"The X8 is not a system on a chip," he said. "It's a mobile system that includes several chips."
He explained that building the phone to offload certain functionality onto specialized processors has allowed the company to design a device that uses a 2200mHA battery that can still handle always-on voice activation functionality and constant updates and alerts on the device, while maintaining a battery life of up to 24 hours.
In other words, the purpose of this chip-cluster design, he said, is to "make cool new things happen at very low power."
"We could do this in software, but it would burn through the battery in two or three hours," Osterloh added. "With hardware, we can do it much more efficiently."
One of the new features enabled by the natural language processor is called Touchless Control, and it lets users initiate phone calls, activate turn-by-turn navigation, or perform Google searches just by saying, "OK Google Now," and then saying whatever task the user wants the device to perform. Users don't have to touch any buttons or unlock any screens to get to these functions. And the software is designed to be smart enough to perform the tasks, once it hears the three trigger words.
The contextual computing processor lets users get message updates from Facebook, Gmail, Twitter, and elsewhere without unlocking the phone. And it's the same processor that is able to wake up the camera on the device when the user twists the phone two times in the air to take a quick photo.
"The device knows if it's in your pocket, in a moving car, or on your nightstand," Osterloh said.
And, he explained, because the gadget knows your orientation, it can wake up certain functions without the user needing to click a series of buttons the way they'd have to with other smartphones.
In addition to the new chip technology, the Moto X uses a special sensor on its camera, which captures up to 75 percent more light. This means better-quality pictures in bright sunlight as well as in dimly lit settings.
Sharing technology with Droids
All of this technology is also available on the new Droids from Verizon. But Motorola executives were careful to paint the two brands as different. Dennis Woodside, CEO of Motorola Mobility, said the Droid product line, which is especially built for Verizon Wireless, is a continuation of a brand Verizon first introduced years ago. And it's geared toward enthusiasts, whereas the Moto X is designed for the masses and a worldwide market.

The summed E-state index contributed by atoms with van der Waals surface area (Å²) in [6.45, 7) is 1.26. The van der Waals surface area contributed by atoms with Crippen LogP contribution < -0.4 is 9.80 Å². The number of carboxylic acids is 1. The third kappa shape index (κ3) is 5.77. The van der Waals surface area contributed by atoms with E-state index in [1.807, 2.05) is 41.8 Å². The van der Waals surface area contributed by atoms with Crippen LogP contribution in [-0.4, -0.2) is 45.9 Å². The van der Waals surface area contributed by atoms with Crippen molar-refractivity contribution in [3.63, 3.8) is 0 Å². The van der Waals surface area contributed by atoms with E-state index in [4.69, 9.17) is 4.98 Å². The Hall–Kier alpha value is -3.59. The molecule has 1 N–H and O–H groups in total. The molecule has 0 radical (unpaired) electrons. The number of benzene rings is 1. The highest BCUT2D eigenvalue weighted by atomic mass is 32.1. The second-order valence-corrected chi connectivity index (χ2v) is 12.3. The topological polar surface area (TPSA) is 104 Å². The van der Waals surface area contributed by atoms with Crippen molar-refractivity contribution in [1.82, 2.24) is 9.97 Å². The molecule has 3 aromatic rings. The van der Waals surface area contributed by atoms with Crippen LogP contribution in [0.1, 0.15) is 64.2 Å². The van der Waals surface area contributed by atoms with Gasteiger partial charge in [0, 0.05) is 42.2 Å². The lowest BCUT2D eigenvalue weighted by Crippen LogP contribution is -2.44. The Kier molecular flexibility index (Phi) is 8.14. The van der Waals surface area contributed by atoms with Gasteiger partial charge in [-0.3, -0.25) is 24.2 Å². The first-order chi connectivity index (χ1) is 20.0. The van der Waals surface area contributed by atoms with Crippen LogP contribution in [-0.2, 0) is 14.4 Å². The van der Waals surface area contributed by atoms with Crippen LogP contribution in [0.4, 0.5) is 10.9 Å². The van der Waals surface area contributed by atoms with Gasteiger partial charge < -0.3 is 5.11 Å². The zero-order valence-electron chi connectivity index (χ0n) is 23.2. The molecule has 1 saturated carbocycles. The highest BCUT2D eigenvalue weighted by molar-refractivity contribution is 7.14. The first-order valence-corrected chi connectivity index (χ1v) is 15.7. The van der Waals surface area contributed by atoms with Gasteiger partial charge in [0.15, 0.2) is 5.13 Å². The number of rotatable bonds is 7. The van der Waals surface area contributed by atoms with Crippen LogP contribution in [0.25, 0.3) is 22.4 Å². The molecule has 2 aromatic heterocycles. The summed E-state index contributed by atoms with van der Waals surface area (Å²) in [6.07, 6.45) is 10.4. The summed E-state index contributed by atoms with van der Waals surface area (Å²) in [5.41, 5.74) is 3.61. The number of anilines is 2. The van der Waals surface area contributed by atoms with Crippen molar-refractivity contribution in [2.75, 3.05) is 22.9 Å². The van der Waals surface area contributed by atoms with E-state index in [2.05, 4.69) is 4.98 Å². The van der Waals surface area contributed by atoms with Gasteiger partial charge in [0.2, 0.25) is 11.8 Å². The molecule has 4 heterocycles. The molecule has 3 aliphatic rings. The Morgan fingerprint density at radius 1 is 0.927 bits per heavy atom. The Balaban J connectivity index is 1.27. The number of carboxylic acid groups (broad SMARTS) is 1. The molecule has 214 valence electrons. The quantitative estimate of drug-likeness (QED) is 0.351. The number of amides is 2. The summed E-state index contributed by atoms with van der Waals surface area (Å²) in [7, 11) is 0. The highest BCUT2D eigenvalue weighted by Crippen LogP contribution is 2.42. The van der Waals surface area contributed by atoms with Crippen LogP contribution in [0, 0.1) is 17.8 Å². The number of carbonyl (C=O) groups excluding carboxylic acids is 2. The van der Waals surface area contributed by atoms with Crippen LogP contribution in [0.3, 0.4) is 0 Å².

"There are millions of people who have bought Droids from Verizon Wireless in the past," Woodside said in an interview. "There is a loyal and fanatical following. And we didn't want to abandon those folks. So we delivered the new Droids for them."
He went on to say that Motorola has a successful partnership with Verizon with the Droid lineup and that it made sense to continue the line of products.
Woodside admitted that "there is a lot of similarity between the two lines of products." But, he continued, "there are also some fundamental differences."
For example, the design of the products is different. While, with a 4.7-inch screen, the Moto X is designed specifically to fit in the palm of the hand, the Droid Maxx, for instance, sports a larger 5-inch screen. Also, the Droid Maxx has a bigger battery, for people who want to extend the battery life beyond a day and into two. Also, the material used on the back of the device is different. The Droids use Kevlar, while the Moto X's back is made up of a different "composite" material. The company is even testing out real-wood backings for the Moto X.
While these differences may sound minor, Motorola's senior vice president of engineering, Iqbal Arshad, said they're significant from an engineering and design perspective because they can change how the radio frequency operates in a certain device.
"When you have different materials on the back of the device, the radio frequency properties shift," Arshad said. "So we had to build the system inside differently to accommodate the 17 different backs and the wood on the Moto X. It's impossible to deliver the same 4G experience with all different materials, unless you have a technological breakthrough like we have developed."
It will be interesting to see how the new Moto X stacks up to competitors, such as the Apple iPhone and Samsung Galaxy line of devices. But getting the new Motorola technology into the hands of more customers, through the Moto X franchise, is certainly a start in the right direction.